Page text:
Amy Ziering If you dig closer you see he said it, he said, he said, he said, he said, he said, she said [whispered]he said, he said, he said, he said. But we didn’t know. Nobody knew. If you get this echo chamber from a certain perspective and narrative, you will not recognize the source. That was interesting when we unpacked it. And when we started listening to the “She Said” part and checking out the “He Said” part, it got extremely interesting.

Since the beginning of the #MeToo movement, Allen has been ostracized in a number of ways: Amazon has canceled its film contract for several pictures. His latest film has not yet found US distribution. The first editor of his memoirs resigned. Some actors have said that they will no longer work with him in the future. Why publish this documentary now?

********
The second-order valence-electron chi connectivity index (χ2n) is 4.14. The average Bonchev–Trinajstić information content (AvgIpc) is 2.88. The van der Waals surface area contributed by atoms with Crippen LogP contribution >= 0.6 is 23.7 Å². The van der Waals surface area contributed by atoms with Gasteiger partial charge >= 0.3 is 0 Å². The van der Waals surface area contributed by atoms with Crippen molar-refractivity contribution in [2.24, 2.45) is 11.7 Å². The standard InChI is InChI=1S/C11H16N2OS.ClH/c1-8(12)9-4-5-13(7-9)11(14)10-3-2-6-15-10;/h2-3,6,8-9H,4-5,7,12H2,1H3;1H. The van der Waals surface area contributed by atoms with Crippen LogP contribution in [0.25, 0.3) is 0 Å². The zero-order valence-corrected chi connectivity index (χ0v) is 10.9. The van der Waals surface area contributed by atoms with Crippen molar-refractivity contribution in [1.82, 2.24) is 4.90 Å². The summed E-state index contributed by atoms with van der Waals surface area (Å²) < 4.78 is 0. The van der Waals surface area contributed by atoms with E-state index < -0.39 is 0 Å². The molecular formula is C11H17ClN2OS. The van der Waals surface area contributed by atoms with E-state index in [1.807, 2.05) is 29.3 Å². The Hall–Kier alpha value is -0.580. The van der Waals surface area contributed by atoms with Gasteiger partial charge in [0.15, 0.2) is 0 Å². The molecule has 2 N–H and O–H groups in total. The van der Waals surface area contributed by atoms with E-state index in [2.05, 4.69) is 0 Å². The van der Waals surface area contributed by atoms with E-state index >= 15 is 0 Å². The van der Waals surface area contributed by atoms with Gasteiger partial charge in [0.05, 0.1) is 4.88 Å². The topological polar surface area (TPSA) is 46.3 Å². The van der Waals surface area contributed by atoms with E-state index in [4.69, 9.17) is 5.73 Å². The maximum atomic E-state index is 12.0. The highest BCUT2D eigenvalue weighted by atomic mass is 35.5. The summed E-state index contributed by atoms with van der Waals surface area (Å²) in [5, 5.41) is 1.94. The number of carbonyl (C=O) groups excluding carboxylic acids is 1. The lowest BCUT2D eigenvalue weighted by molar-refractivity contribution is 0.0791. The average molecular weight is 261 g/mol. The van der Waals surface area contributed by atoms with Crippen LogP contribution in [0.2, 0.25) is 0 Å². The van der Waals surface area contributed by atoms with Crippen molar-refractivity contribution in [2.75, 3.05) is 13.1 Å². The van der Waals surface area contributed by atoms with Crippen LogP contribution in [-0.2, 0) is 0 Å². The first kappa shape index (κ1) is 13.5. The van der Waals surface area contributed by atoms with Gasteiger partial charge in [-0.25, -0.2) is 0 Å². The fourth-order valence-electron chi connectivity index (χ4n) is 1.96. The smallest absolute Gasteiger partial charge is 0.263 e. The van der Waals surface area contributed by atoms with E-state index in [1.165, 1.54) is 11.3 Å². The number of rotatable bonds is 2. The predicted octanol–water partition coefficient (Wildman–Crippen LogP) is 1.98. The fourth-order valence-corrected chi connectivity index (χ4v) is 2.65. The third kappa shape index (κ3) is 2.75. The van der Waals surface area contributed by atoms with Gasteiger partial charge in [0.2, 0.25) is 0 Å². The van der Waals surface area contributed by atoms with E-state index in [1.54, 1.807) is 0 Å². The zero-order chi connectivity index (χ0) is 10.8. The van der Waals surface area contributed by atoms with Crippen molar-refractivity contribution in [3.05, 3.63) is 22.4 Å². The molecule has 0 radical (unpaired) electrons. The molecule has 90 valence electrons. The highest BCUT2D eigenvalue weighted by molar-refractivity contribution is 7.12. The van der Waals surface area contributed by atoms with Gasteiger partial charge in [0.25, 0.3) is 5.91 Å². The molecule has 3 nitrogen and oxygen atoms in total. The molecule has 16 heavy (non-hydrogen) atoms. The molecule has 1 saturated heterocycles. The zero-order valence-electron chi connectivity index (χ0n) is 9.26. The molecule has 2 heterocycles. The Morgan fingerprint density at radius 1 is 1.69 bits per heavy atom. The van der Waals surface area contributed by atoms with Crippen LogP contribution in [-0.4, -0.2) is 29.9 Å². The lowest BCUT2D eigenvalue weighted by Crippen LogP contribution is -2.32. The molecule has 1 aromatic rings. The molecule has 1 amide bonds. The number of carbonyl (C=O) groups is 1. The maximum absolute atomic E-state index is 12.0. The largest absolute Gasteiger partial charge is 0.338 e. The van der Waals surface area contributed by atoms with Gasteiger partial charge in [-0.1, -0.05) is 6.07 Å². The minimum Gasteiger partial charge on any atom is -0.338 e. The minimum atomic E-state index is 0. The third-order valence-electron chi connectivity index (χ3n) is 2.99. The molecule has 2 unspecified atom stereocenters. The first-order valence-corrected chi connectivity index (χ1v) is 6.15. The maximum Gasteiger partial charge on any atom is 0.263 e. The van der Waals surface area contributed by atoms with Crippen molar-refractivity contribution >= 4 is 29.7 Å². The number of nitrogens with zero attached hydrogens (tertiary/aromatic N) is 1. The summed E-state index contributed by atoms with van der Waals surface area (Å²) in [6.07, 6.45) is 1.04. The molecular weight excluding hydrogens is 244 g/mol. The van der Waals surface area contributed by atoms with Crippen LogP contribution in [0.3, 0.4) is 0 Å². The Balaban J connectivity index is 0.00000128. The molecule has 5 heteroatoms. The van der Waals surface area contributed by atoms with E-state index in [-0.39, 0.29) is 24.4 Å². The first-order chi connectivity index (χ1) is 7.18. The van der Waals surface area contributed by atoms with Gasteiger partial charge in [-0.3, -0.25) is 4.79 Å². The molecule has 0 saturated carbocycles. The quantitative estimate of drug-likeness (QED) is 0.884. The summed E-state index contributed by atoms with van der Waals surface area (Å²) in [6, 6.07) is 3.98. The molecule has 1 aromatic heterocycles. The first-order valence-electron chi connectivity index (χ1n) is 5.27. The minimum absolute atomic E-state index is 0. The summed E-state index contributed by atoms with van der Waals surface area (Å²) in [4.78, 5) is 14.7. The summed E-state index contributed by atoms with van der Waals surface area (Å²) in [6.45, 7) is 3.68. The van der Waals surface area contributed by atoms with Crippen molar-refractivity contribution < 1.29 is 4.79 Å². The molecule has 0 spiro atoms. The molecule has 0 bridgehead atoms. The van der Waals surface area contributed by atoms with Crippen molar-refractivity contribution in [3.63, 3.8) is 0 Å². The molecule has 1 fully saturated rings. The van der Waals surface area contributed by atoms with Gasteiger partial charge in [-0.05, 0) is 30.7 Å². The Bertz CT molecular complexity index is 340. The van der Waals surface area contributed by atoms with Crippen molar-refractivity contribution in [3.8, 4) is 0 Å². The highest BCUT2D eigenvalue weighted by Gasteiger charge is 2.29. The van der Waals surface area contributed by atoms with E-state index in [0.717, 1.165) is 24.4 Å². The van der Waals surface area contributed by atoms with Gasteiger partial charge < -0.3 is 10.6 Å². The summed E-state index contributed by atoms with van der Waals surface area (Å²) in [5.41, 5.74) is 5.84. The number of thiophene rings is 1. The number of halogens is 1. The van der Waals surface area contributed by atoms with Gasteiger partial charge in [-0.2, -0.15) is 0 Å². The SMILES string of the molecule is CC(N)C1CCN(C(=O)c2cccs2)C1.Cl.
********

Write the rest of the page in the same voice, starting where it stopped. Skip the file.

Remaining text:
ZIERING Our goal is never the perpetrator. It is more about us all understanding these crimes, how we all participate in these crimes, and I mean all of us, both funny and unknowing. It’s also about how to talk about something that happens all the time in America that no one is comfortable with. This is not the full exploration of it. It’s a way of getting people to think about it.

THICK As with “On the Record,” where people need to know what happens when a person decides to come forward and immediately afterwards, this is built into the experience of the people involved. So it’s not just about someone being accused.

Whether by the media or by everyone himself, Farrow has long been portrayed as unstable? Was that your perception of her and has that changed?